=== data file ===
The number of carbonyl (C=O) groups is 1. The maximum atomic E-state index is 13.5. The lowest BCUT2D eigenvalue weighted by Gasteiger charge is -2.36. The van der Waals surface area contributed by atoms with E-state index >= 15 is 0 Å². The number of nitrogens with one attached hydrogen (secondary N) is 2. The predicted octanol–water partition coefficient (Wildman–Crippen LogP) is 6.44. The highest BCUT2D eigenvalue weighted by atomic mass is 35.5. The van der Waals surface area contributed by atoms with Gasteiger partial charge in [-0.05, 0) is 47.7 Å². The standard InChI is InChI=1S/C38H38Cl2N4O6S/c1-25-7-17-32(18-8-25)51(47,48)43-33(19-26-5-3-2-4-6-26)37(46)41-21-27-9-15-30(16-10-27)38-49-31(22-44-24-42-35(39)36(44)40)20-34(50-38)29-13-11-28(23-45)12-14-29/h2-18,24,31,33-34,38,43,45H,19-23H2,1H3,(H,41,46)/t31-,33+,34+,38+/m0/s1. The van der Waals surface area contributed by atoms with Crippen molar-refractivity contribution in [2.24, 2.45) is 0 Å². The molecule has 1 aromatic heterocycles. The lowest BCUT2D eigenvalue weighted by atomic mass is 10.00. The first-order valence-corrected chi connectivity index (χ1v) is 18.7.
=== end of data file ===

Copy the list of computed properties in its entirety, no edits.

The number of carbonyl (C=O) groups is 1. The maximum atomic E-state index is 13.5. The lowest BCUT2D eigenvalue weighted by Gasteiger charge is -2.36. The van der Waals surface area contributed by atoms with E-state index >= 15 is 0 Å². The number of nitrogens with one attached hydrogen (secondary N) is 2. The predicted octanol–water partition coefficient (Wildman–Crippen LogP) is 6.44. The highest BCUT2D eigenvalue weighted by atomic mass is 35.5. The van der Waals surface area contributed by atoms with Gasteiger partial charge in [-0.05, 0) is 47.7 Å². The standard InChI is InChI=1S/C38H38Cl2N4O6S/c1-25-7-17-32(18-8-25)51(47,48)43-33(19-26-5-3-2-4-6-26)37(46)41-21-27-9-15-30(16-10-27)38-49-31(22-44-24-42-35(39)36(44)40)20-34(50-38)29-13-11-28(23-45)12-14-29/h2-18,24,31,33-34,38,43,45H,19-23H2,1H3,(H,41,46)/t31-,33+,34+,38+/m0/s1. The van der Waals surface area contributed by atoms with Crippen molar-refractivity contribution in [2.24, 2.45) is 0 Å². The molecule has 1 aromatic heterocycles. The lowest BCUT2D eigenvalue weighted by atomic mass is 10.00. The first-order valence-corrected chi connectivity index (χ1v) is 18.7.